**Dena” I take exception to these statements. If the larger AT companies are so powerful, and if the ability to produce such products exists within their ranks, then why are they not releasing them? Why are features that used to work in JAWS disappearing in later versions of the product? Why does it seem that the product is becoming less stable as time goes by? And…in terms of product pricing. The markup for some of the products sold by AT companies can only be described as staggering. Largely, the “reason” why the products listed above cost what they do is very simple: we are a captive audience.**
“Another drawback is that TATOGO requires logging on to the company server for validation each time the program is started. This means that you cannot have the software boot up with your machine and
begin talking. What if that internet access happens not to be available at the point where you are trying to use the software, what if their server happens to be down at a given moment you are trying to validate…..With we, jfw, and Hal, I’ve got software on my machines that runs regardless
of the above.”
**Dena” I’m far less technically savvy than many of you out there, but wouldn’t Narrator work in this case? In addition, if I’m at my local library or whatever, chances are that I’m going to want to use the Internet connection to do research or check my email. If I can’t get a connection because of technical issues on the organizational side, I doubt I’m going to want to stay at that machine.**
“There is a market for this kind of a software solution; and it has some appeal from an economic standpoint. But, for the serious or advanced pc user, at least at this point, We, JFW, and Hal do rings around TATOGO. I’ll play with it while it is still free in beta, and I’ll testdrive the Freedom Box Network over the next month, but I don’t see this as a replacement for WE as my screen reader.”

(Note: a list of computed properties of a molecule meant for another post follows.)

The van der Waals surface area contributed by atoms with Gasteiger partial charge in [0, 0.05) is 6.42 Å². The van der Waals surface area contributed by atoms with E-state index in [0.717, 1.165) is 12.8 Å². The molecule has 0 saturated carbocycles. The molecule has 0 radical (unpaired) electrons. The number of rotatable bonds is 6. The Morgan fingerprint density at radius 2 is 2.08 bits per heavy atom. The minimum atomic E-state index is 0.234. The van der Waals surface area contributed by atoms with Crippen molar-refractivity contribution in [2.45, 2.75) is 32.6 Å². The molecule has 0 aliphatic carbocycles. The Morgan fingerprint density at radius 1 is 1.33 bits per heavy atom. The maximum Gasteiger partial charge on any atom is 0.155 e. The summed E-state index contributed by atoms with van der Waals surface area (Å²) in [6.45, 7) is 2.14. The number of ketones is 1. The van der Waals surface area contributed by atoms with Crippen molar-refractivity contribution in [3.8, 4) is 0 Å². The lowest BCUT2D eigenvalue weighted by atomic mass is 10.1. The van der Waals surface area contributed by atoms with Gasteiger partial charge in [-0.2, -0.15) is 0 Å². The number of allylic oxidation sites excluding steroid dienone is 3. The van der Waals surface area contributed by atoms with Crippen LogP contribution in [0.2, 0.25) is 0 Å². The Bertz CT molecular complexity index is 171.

**Dena: I think this individual is missing the point. The objective is not to “replace” other screen readers, but rather to offer choices (more affordable choices, I might add). No screen reader out there does everything we need it to. That is why it is a good thing that there are a few companies working on solutions.
Just because a product appears on the surface to be “simple,” doesn’t mean that it isn’t highly functional. Many of us forget that there are numerous blind computer users out there who are not “power” users. These individuals only want to do basic things like send emails, write basic letters, and read books. They don’t want or need anything complicated, and they certainly aren’t going to become proficient with products that are highly configurable (with Speech and Sounds Managers and Adjust Verbosity Settings Dialogs). Simply because many of us who read this blog have need of such customizable products, doesn’t mean everyone does.
Finally, how can the companies listed above “do rings around” SAToGo when they don’t yet have a comparable product?**
“It should be noted that both WE and JFW can be run off a thumb drive. And it should also be considered, as Dan and I have mentioned on Blindtech, that there are security issues involved here that may well preclude this from running in the types of places where it would be most handy. Someone running this on their home pc, utilizing voices that happen to be on their
pc, really isn’t telling us how this works (or doesn’t work) at their local library’s public pc, a similar pc at a hotel, for one while traveling and forgetting their favorite external synthesizer, and the like.
It’s this kind of application that, for the serious user, will tell if
TATOGO has a place in their pc toolchest.”
**Dena: These kinds of attitudes are very discouraging to me. You would think that, as a community, we would have struggled with access barriers to such a degree that we would welcome any product that could possibly eliminate more of them and create additional opportunities for us. Rather than writing off such an innovative product before it has even had time to prove itself is destructive, and beneficial to no one. Instead of dismissing a potentially affordable and viable solution with blanket statements like the ones above, why not work together as a customer base to test a product in real world situations, and offer valuable feedback about our experiences to its developer? I realize that competition in every industry is essential, and part of business. However, I think we often forget what our ultimate goal should be: to improve our access to as many things as we can. In a perfect world, all of the products out there would offer the same features andfunctionality. There would be no gaps in performance or accessibility. However, this is not a perfect world, and for now we must often glue multiple solutions together to maintain some semblance of productivity and equality, and continue to ask AT manufacturers for more of what we need.